By Area of Research:
December 6, 2016 | By Monique Morrissey | BlogWith a raised hand, my daughter’s teacher can magically line up 20 kindergarteners who are running circles around a loud gym.
December 6, 2016 | By Monique Morrissey | ReportSummary The Yankee Institute for Public Policy has published a report claiming that compensation for public-sector workers in Connecticut is 25 percent to 46 percent higher than for comparable workers in the private sector.
October 13, 2016 | By Monique Morrissey | Economic SnapshotHispanic workers lag far behind other workers in retirement plan participation. In 2012, just 34 percent of prime-working-age Hispanic workers employed 35 or more hours per week were enrolled in an employer-based plan, compared with 59 percent of their non-Hispanic white counterparts.
June 15, 2016 | By Monique Morrissey | TestimonyThank you for inviting me to testify today. My name is Monique Morrissey. I am an economist at the Economic Policy Institute and author of The State of American Retirement: How 401(k)s Have Failed Most American Workers, an interactive chartbook accessible through EPI’s website, www.epi.org.
June 7, 2016 | By Monique Morrissey | BlogThe Washington Post’s editorial board has been arguing for Social Security benefit cuts for years, so their negative reaction to the president’s call to expand the program should come as no surprise.
April 6, 2016 | By Monique Morrissey | BlogA rule requiring investment advisors to act in the best interest of clients saving for retirement was released today despite a six-year campaign to weaken or kill it. Secretary of Labor Thomas Perez and his staff deserve enormous credit for persevering.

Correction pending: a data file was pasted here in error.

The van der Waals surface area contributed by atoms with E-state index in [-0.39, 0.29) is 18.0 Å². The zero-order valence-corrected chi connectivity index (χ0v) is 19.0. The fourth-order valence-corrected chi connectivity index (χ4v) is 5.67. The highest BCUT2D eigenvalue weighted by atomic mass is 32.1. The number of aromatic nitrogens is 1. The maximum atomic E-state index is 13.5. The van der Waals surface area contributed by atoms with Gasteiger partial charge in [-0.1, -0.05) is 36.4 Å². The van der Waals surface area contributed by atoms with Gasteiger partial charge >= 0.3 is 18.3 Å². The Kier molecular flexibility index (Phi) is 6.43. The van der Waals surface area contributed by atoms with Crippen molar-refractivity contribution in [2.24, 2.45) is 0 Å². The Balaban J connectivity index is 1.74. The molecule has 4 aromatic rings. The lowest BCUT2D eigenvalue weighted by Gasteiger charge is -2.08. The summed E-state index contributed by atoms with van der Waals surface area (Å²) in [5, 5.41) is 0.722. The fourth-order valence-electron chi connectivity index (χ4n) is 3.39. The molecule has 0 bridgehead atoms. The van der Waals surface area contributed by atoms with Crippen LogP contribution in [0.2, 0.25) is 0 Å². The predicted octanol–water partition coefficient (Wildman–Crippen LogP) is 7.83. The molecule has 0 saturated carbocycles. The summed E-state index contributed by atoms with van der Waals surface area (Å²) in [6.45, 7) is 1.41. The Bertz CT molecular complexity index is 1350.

Women over 65 are more likely to be poor than men, regardless of race, educational background, and marital status
March 8, 2016 | By Monique Morrissey | Economic SnapshotWomen age 65 and older are much more likely to be poor than their male counterparts—and older, minority and unmarried women are at greatest risk.
March 3, 2016 | By Monique Morrissey | ReportThe shift from pensions to account-type savings plans has been a disaster for lower-income, black, Hispanic, non-college-educated, and single workers, who together add up to a majority of the American population. But even among upper-income white college-educated married couples, many do not have adequate retirement savings or benefits.
February 18, 2016 | By Monique Morrissey | Economic SnapshotThe gap in retirement savings is even larger than the gap in retirement plan participation. In 2013, white families between the ages of 32 and 61 had nearly five times as much wealth in retirement accounts as their black counterparts—or nearly $100,000 more in retirement savings.
October 28, 2015 | By Monique Morrissey | BlogMany of us reacted to the tentative budget deal with surprised relief. Assuming the agreement holds, the White House was able to lift the debt ceiling and end the sequester without losing limbs in the process, as my colleague Ross Eisenbrey aptly put it.
October 15, 2015 | By Monique Morrissey | Economic Snapshot401(k)s have largely displaced traditional defined benefit pensions among private-sector workers, but they are not a major source of retirement income for seniors.
September 24, 2015 | By Monique Morrissey | BlogAlarming statistics that show large declines in the employment and labor force participation of Americans with disabilities are often cited to support the claim that workers in poor health but able to work are increasingly opting out of the workforce to claim disability benefits.
August 14, 2015 | By Monique Morrissey | BlogEighty years ago today, President Franklin D. Roosevelt signed the Social Security Act into law. Four and a half years later—after the German invasion of Poland but still two years before Pearl Harbor propelled the United States into war—65-year-old Ida May Fuller received the first Social Security check for $22.54. She would live to be 100 years old.